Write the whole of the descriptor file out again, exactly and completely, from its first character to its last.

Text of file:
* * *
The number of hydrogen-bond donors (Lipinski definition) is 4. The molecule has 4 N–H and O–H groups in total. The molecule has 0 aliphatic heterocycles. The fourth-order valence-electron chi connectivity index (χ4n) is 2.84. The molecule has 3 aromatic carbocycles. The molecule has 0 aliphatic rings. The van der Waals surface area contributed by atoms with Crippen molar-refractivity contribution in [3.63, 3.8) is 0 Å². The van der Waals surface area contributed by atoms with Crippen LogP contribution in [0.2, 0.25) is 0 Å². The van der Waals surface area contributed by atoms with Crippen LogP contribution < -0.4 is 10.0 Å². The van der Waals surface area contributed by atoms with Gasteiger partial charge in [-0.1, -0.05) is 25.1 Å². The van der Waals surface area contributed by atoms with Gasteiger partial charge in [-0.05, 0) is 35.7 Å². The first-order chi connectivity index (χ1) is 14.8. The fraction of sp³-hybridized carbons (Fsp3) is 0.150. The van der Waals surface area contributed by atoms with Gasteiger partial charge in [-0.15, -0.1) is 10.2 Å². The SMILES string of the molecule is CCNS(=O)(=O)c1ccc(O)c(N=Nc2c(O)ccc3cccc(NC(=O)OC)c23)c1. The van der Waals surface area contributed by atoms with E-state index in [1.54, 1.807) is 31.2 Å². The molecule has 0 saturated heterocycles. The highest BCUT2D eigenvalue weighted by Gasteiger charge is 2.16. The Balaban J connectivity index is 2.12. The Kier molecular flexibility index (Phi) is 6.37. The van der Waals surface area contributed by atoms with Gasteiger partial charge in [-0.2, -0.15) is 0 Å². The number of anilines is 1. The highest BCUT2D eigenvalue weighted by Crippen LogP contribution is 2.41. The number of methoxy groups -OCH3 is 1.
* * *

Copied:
The number of hydrogen-bond donors (Lipinski definition) is 4. The molecule has 4 N–H and O–H groups in total. The molecule has 0 aliphatic heterocycles. The fourth-order valence-electron chi connectivity index (χ4n) is 2.84. The molecule has 3 aromatic carbocycles. The molecule has 0 aliphatic rings. The van der Waals surface area contributed by atoms with Crippen molar-refractivity contribution in [3.63, 3.8) is 0 Å². The van der Waals surface area contributed by atoms with Crippen LogP contribution in [0.2, 0.25) is 0 Å². The van der Waals surface area contributed by atoms with Crippen LogP contribution < -0.4 is 10.0 Å². The van der Waals surface area contributed by atoms with Gasteiger partial charge in [-0.1, -0.05) is 25.1 Å². The van der Waals surface area contributed by atoms with Gasteiger partial charge in [-0.05, 0) is 35.7 Å². The first-order chi connectivity index (χ1) is 14.8. The fraction of sp³-hybridized carbons (Fsp3) is 0.150. The van der Waals surface area contributed by atoms with Gasteiger partial charge in [-0.15, -0.1) is 10.2 Å². The SMILES string of the molecule is CCNS(=O)(=O)c1ccc(O)c(N=Nc2c(O)ccc3cccc(NC(=O)OC)c23)c1. The van der Waals surface area contributed by atoms with E-state index in [1.54, 1.807) is 31.2 Å². The molecule has 0 saturated heterocycles. The highest BCUT2D eigenvalue weighted by Gasteiger charge is 2.16. The Balaban J connectivity index is 2.12. The Kier molecular flexibility index (Phi) is 6.37. The van der Waals surface area contributed by atoms with Gasteiger partial charge in [-0.2, -0.15) is 0 Å². The number of anilines is 1. The highest BCUT2D eigenvalue weighted by Crippen LogP contribution is 2.41. The number of methoxy groups -OCH3 is 1.